In the wake of Mims’ passing on October 4, 2019, I learned that Mr. Madison had asked staff members at WCLV about the possibility of obtaining a recording of a Black Arts program for which he served as a special guest. For a while it seemed that, with very little in the way of identifying information, including the programs theme and broadcast date, no one at radio station would be able to find that recording. Nevertheless, as one of Mims’ former students, I continued to reach out to family members, letting them know that I was interested in obtaining the Madison interview and anything else related to my teacher’s work in Cleveland.
On the evening of Saturday, February 22, 2020, the family member who is the executor of Dr. A. Grace Lee Mims’ estate invited me to come to her East Cleveland home to pick up a small box of arts-related material that might be of some value. Inside, among the approximately two-dozen recordings was a tape labeled “1/98 Black Arts, Leontyne Price w/ Robert Madison Interview.”
Listening to that January 7, 1998, recording at the Cleveland Institute of Music was almost like being in the same room with two good friends who really loved each other and their work. Someday soon, I hope to share digital copies of this recording with members of the Madison family and others.
Dr. A. Grace Lee Mims was an incredible educator and ambassador for Black history and culture, and we were blessed to have her with us for 89 wonderful years.
By Regennia N. Williams, PhD
On July 17, 1954, Robert P. Madison established his architectural firm. The opening, took place exactly three months after the Supreme Court’s Landmark decision in the case of Brown v. Board of Education of Topeka, which declared that segregated public schools were unconstitutional. The firm was located at 1335 East 105th Street in the Glenville, one of Cleveland’s most segregated neighborhoods.
In Designing Victory, A Memoir by Robert P. Madison with Carlo Wolff, Madison described the significance of the opening in the following manner:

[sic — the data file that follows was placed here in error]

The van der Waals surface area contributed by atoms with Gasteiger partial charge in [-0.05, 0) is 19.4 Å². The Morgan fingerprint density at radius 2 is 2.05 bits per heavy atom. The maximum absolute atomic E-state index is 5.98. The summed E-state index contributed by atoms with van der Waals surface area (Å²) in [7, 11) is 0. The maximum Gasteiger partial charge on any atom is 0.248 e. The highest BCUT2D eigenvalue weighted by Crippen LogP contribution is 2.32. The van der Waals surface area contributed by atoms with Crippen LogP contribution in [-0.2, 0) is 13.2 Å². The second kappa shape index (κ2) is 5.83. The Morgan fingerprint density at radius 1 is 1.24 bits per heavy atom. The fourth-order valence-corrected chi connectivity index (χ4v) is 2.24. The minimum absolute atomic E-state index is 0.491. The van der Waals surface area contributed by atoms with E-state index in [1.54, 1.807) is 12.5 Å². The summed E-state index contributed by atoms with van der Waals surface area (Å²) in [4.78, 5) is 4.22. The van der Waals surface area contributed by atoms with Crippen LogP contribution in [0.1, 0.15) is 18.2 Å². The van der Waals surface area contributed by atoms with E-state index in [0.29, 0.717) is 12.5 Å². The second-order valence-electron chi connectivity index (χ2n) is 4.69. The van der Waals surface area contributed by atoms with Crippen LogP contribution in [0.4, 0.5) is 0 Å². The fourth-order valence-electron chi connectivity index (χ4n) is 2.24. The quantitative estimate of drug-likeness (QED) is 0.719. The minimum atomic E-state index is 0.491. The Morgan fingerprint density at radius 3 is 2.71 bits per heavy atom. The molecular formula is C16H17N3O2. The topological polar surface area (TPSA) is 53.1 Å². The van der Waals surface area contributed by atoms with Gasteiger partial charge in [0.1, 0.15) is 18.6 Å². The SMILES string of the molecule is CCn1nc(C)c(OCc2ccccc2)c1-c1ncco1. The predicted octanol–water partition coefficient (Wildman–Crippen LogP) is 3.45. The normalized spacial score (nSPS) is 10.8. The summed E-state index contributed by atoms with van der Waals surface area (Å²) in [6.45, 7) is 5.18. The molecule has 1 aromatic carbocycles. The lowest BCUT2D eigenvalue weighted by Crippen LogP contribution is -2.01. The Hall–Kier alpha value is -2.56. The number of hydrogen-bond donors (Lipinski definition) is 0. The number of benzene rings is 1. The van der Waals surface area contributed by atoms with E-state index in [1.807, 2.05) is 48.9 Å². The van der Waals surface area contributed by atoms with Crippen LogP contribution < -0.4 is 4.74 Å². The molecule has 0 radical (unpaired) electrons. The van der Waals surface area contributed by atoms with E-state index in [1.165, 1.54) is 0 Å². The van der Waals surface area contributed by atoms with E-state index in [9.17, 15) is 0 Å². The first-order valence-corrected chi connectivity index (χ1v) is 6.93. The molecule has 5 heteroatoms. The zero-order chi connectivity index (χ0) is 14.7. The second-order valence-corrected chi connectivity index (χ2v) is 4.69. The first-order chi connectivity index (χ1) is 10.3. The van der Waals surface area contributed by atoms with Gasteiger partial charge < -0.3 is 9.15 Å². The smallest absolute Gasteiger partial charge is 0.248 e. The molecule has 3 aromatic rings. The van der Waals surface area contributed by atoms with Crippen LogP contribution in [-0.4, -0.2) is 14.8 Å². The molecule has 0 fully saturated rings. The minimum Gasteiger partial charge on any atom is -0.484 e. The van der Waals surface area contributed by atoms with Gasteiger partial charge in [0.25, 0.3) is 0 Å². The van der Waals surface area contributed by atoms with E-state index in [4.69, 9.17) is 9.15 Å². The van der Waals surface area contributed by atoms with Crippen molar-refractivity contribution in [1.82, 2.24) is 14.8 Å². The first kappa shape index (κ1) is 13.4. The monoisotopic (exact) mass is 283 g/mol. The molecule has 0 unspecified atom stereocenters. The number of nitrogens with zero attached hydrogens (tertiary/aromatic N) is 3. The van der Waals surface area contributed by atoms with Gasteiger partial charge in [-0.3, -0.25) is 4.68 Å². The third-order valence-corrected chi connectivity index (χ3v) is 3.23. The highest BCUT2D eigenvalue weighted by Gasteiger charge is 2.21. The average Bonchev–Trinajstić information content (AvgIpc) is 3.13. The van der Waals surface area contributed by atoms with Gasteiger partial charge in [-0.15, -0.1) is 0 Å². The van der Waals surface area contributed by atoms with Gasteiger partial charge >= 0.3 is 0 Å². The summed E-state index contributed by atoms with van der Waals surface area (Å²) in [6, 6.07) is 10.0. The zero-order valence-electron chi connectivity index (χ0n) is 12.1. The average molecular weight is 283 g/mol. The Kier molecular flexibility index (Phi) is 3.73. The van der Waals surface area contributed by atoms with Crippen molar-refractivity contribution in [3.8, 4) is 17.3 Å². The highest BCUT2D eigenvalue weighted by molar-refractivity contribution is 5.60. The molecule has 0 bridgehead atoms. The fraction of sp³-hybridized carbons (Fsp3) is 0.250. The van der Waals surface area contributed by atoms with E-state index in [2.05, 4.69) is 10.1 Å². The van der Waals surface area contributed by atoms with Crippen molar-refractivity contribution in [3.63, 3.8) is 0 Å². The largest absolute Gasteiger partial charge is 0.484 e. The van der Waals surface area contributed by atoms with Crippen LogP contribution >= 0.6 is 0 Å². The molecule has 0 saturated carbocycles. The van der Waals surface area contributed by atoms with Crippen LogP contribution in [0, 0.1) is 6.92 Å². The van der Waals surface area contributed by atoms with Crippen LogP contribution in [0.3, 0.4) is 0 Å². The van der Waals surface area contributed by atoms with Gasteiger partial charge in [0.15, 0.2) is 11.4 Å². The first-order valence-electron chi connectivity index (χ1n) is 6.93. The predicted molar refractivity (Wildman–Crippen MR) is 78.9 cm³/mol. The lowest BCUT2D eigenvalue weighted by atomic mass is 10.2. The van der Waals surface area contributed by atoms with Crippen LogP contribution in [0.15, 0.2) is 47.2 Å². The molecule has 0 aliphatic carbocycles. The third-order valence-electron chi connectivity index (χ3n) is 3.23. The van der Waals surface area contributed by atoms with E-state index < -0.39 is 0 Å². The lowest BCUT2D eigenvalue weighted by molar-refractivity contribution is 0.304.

The office of Robert P. Madison, Architect was the first one owned by a black man licensed to practice architecture in the state of Ohio. There were all sorts of celebrations and hoopla, and the Call & Post, a wonderful newspaper that largely served the black community did a lot of good things for me, like running articles about Madison the architect.
On, April 15, 2020, The State Library of Ohio and the Ohioana Library Association, with the Ohio Center for the Book and the Choose to Read Ohio Advisory Council, announced that Designing Victory, A Memoir had been selected as one of the 20 books for the 2021 & 2022 Choose to Read Ohio (CTRO) booklist. According to the announcement: “CTRO helps libraries, schools, families, book clubs, and others build communities of readers and an appreciation of Ohio authors, illustrators, and literature. CTRO promotes reading across the Buckeye State by encouraging Ohioans of all ages to read and share books created by native Ohioans and Ohio residents.”
The African American Archives Auxiliary of the Western Reserve Historical Society had already announced on April 1, 2020, that Designing Victory, A Memoir would be the focus of its global online reading initiative, “The World Reads with Cleveland,” and the Auxiliary looks forward to using the CTRO toolkit to introduce this book to more Ohioans. The announcements for both projects are included below.
By Pamela Dorazio Dean